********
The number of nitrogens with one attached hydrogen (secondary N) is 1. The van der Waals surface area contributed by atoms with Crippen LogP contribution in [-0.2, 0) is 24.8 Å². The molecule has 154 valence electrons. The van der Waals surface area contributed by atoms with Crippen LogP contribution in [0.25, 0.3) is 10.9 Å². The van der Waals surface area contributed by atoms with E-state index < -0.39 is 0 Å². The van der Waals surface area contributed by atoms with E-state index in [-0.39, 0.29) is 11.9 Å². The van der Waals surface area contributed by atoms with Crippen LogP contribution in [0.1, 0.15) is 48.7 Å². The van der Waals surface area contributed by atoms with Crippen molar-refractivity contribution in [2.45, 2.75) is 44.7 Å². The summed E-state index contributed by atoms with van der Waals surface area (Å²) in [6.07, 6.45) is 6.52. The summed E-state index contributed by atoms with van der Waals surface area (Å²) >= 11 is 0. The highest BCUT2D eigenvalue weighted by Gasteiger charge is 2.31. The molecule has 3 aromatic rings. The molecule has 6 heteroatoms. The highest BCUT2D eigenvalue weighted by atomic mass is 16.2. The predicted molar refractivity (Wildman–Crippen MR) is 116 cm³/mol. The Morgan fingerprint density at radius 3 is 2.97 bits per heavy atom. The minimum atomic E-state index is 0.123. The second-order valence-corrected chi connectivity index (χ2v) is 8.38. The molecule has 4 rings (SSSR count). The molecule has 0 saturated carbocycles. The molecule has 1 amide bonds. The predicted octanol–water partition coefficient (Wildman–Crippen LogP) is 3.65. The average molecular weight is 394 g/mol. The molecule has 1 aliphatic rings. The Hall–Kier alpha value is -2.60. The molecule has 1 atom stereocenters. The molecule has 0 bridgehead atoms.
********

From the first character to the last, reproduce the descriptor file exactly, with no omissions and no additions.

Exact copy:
The number of nitrogens with one attached hydrogen (secondary N) is 1. The van der Waals surface area contributed by atoms with Crippen LogP contribution in [-0.2, 0) is 24.8 Å². The molecule has 154 valence electrons. The van der Waals surface area contributed by atoms with Crippen LogP contribution in [0.25, 0.3) is 10.9 Å². The van der Waals surface area contributed by atoms with E-state index < -0.39 is 0 Å². The van der Waals surface area contributed by atoms with E-state index in [-0.39, 0.29) is 11.9 Å². The van der Waals surface area contributed by atoms with Crippen LogP contribution in [0.1, 0.15) is 48.7 Å². The van der Waals surface area contributed by atoms with Crippen molar-refractivity contribution in [2.45, 2.75) is 44.7 Å². The summed E-state index contributed by atoms with van der Waals surface area (Å²) in [6.07, 6.45) is 6.52. The summed E-state index contributed by atoms with van der Waals surface area (Å²) >= 11 is 0. The highest BCUT2D eigenvalue weighted by Gasteiger charge is 2.31. The molecule has 3 aromatic rings. The molecule has 6 heteroatoms. The highest BCUT2D eigenvalue weighted by atomic mass is 16.2. The predicted molar refractivity (Wildman–Crippen MR) is 116 cm³/mol. The Morgan fingerprint density at radius 3 is 2.97 bits per heavy atom. The minimum atomic E-state index is 0.123. The second-order valence-corrected chi connectivity index (χ2v) is 8.38. The molecule has 4 rings (SSSR count). The molecule has 0 saturated carbocycles. The molecule has 1 amide bonds. The predicted octanol–water partition coefficient (Wildman–Crippen LogP) is 3.65. The average molecular weight is 394 g/mol. The molecule has 1 aliphatic rings. The Hall–Kier alpha value is -2.60. The molecule has 1 atom stereocenters. The molecule has 0 bridgehead atoms.